So, the theory is simple. But does it work? The evidence so far is unquestionably convincing. A large number of studies conducted in several countries suggest the approach is a very effective way to reduce child mortality due to common childhood illnesses (by up to 70% by some estimates) in rural areas of sub-Saharan Africa, South Asia or even Central America. UNICEF and the World Health Organization have declared in a joint statement that “ICCM is an essential strategy that can both foster equity and contribute to sustained reduction in child mortality.”

But ICCM is not a magic bullet. Examples of failed experiments abound and ICCM policies and programmes suffer from well-known challenges.

Start with the CHWs themselves: few of them have received more than five or six years of school education, and in some contexts, such as South Sudan, the majority are illiterate. Training and supervision can achieve wonders but CHWs’ capacity to take on duties previously performed by professional clinicians is inevitably limited.

Moreover – though inspirational stories of incredibly dedicated CHWs performing way beyond the call of duty are plentiful – incentives do matter. While in some contexts CHWs are salaried employees of the Ministry of Health, in many others they are volunteers and earn just modest stipends for the vital services they offer.

And CHWs can do little if the drug supply chains are so broken that stockouts of essential medicines – including oral rehydration salts and zinc for diarrhoea, antibiotics for pneumonia and antimalarials – become the rule rather than the exception. Sadly, poorly functioning supply chains are a major bottleneck for the entire health system in many of the countries where ICCM offers the greatest hope for reducing the morbidity of common childhood illnesses.

Many other barriers are also commonly found. Poor or inconsistent supervision of CHWs by their clinician supervisor is a chronic issue in a number of ICCM settings. Referral systems for severe cases of malaria, pneumonia or diarrhoea are often dysfunctional. CHWs can also find it difficult to get their diagnosis and treatment accepted by caregivers when they are not sufficiently empowered in their communities. Deeply ingrained social norms are hard to take on. Health information systems rarely capture the impact of community-based care. And so on…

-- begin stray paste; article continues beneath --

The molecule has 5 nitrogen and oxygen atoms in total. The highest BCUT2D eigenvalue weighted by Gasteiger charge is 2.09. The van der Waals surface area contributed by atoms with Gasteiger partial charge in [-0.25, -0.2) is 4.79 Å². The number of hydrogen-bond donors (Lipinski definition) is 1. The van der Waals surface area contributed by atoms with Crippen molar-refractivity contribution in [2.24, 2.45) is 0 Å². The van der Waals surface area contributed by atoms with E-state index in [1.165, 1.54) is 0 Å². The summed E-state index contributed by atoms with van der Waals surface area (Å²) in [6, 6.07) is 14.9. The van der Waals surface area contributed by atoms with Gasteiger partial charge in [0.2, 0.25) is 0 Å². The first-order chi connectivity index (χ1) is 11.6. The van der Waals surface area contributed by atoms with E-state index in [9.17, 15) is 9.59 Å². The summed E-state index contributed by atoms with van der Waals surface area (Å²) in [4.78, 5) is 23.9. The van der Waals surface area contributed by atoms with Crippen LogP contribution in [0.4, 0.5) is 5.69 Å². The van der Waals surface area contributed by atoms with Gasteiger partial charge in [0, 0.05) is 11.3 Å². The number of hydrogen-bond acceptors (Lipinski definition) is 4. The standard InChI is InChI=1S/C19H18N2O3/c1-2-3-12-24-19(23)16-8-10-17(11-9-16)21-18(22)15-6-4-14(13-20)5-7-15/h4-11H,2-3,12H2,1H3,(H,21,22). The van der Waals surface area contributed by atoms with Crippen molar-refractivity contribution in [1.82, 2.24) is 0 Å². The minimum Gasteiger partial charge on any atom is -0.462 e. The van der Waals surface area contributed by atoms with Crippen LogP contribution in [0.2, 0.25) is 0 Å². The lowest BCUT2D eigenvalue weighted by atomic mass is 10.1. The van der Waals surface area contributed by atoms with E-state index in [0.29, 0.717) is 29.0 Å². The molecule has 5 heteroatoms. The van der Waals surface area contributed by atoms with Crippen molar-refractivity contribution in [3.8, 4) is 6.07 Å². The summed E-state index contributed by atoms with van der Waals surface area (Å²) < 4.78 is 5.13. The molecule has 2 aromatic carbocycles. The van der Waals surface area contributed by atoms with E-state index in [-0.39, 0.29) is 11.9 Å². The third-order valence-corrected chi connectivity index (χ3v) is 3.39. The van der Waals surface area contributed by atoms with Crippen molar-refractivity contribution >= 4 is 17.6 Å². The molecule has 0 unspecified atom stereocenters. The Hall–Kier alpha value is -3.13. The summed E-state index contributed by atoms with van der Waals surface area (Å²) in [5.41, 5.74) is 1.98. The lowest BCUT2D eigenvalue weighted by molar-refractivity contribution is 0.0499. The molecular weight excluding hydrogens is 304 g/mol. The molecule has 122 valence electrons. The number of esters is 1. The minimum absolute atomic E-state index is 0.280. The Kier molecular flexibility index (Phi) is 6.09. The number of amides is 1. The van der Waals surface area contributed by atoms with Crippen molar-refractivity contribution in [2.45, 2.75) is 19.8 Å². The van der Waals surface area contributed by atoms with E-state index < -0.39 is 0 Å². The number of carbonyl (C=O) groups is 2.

In spite of all these extensively documented issues, ICCM remains a great source of hope for millions of children around the world. Recognising its effectiveness, most developing countries have adopted this approach as part of their national health policy and plans. And a few have already rolled it out on a national scale: witness Ethiopia’s mighty programme of health extension workers or Mozambique’s famous “agentes polivalentes elementares”.

Save the Children has played a key role in the story of ICCM since it first began, and has continued to drive this agenda along with dozens of partners around the world. In this pivotal year for international development which marks the start of the mightily ambitious Sustainable Development Goals, it will remain a driving force to ensure that if the poorest children cannot access healthcare, then healthcare must come to them.

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  • Simon Wright

    Thanks for the blog Samy. You are right that CHWs can mean a he variety of roles. From village health activists to the para-medical roles that are taking on what traditionally do. They are not an alternative to the health system as they cannot function without the pay, supervision, training and referral from the health system. They have to be part of it and should always receive a fair wage for what they do, unless they are genuine activist volunteers. Relying on volunteers to actually deliver services is not sustainable.